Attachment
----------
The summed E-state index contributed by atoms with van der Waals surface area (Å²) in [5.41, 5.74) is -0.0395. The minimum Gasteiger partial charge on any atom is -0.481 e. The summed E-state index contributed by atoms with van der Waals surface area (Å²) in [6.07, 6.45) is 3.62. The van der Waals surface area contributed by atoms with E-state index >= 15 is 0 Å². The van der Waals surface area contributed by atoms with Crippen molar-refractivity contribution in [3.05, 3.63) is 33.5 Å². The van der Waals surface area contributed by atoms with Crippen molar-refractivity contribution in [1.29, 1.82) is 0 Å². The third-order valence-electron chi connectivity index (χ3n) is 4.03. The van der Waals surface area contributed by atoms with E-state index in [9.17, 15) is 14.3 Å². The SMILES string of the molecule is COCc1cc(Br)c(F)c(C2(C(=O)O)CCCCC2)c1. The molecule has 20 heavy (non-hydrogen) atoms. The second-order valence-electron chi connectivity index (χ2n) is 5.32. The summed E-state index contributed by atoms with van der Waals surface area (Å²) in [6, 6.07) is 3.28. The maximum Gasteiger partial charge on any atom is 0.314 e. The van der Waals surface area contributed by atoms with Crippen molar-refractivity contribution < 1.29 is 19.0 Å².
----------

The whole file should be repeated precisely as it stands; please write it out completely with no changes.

The summed E-state index contributed by atoms with van der Waals surface area (Å²) in [5.41, 5.74) is -0.0395. The minimum Gasteiger partial charge on any atom is -0.481 e. The summed E-state index contributed by atoms with van der Waals surface area (Å²) in [6.07, 6.45) is 3.62. The van der Waals surface area contributed by atoms with E-state index >= 15 is 0 Å². The van der Waals surface area contributed by atoms with Crippen molar-refractivity contribution in [3.05, 3.63) is 33.5 Å². The van der Waals surface area contributed by atoms with Crippen molar-refractivity contribution in [1.29, 1.82) is 0 Å². The third-order valence-electron chi connectivity index (χ3n) is 4.03. The van der Waals surface area contributed by atoms with E-state index in [9.17, 15) is 14.3 Å². The SMILES string of the molecule is COCc1cc(Br)c(F)c(C2(C(=O)O)CCCCC2)c1. The molecule has 20 heavy (non-hydrogen) atoms. The second-order valence-electron chi connectivity index (χ2n) is 5.32. The summed E-state index contributed by atoms with van der Waals surface area (Å²) in [6, 6.07) is 3.28. The maximum Gasteiger partial charge on any atom is 0.314 e. The van der Waals surface area contributed by atoms with Crippen molar-refractivity contribution < 1.29 is 19.0 Å².